This is certainly one of those games where the quality of the visuals enriches the entire gaming experience. When you're stuck looking for yet another key somewhere, you'll often gently remind yourself to take in the sights rather than wrack your brain. Of further note, those armed with high-definition televisions can opt to play Star Fox Adventures in progressive scan mode, which makes the graphics sharper and even more vibrant.
http://image.com.com/gamespot/images/2002/gamecube/starfox/0006.jpgStar Fox Adventures packs in a lot of variety and some nice surprises.
Those armed with Dolby Pro Logic II surround sound systems will be better off still, though Star Fox Adventures sounds good anyway--the game's audio quality generally stacks up to the quality of its graphics. A mix of British and American voice actors do a consistently good job of delivering the dialogue, all of which is spoken aloud, and Fox's voice is particularly well done. There's different music for each area of the game, and these tracks tend to fit well despite looping a bit too frequently. The game's sound effects themselves are serviceable though somewhat generic, and you may recognize a bunch of them from other games. But all in all, Star Fox Adventures is an aesthetically pleasing game in every way.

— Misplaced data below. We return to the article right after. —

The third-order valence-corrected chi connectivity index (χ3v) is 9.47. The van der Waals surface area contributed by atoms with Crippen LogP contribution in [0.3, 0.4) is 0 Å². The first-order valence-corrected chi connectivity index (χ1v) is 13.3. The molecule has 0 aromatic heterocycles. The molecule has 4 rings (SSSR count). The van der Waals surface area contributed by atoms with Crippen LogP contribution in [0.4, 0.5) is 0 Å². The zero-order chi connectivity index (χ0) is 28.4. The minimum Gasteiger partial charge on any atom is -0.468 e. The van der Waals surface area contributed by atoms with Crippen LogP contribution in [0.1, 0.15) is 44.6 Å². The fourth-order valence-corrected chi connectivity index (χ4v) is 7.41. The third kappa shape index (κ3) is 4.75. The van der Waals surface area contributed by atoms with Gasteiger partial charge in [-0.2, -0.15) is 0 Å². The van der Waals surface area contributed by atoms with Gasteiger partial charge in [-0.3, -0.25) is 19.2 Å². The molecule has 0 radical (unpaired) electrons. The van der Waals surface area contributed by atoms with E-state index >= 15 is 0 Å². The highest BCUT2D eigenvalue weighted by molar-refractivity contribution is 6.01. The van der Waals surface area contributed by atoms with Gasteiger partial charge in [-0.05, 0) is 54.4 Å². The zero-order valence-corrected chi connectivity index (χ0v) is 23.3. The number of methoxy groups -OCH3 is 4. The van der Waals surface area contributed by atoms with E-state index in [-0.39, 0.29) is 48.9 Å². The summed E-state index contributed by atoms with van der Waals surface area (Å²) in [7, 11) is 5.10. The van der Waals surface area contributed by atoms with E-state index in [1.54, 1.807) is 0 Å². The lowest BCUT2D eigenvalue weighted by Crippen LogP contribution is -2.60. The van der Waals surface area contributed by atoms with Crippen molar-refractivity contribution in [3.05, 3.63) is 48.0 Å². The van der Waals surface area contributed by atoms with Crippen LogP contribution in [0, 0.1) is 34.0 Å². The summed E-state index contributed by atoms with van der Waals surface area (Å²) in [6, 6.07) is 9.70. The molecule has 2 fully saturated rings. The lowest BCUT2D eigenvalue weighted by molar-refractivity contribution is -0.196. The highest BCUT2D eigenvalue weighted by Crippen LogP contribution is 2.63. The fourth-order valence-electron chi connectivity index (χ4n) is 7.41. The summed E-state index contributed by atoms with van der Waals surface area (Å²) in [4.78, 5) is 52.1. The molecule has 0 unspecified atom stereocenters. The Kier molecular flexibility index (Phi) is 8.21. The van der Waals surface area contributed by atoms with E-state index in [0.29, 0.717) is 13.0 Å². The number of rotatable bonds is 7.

Actually, Star Fox Adventures is simply a great game in most every respect. It's true that those expecting the same sort of frantic shooting action that characterized previous Star Fox games won't find it here, nor will they finish Star Fox Adventures in just a few hours like they could finish those old games. This is a completely different type of game that expects a little patience from you, as well as a willingness to not just move along from point A to point B, but to also survey the scenery from time to time. It's true that Star Fox Adventures didn't even originate as a Star Fox game, but the game's main cast fits in perfectly with everything else that's going on. And given the amount of detail in all the game's environments, you'll likely be struck by how long the game turns out to be--probably around twice as long as the typical action adventure game these days, and Star Fox Adventures has some hidden bonuses to be discovered, too. It's sad that this is the last Rare game for a Nintendo system. But if you're gonna go out, you might as well go out in style, and Rare certainly has.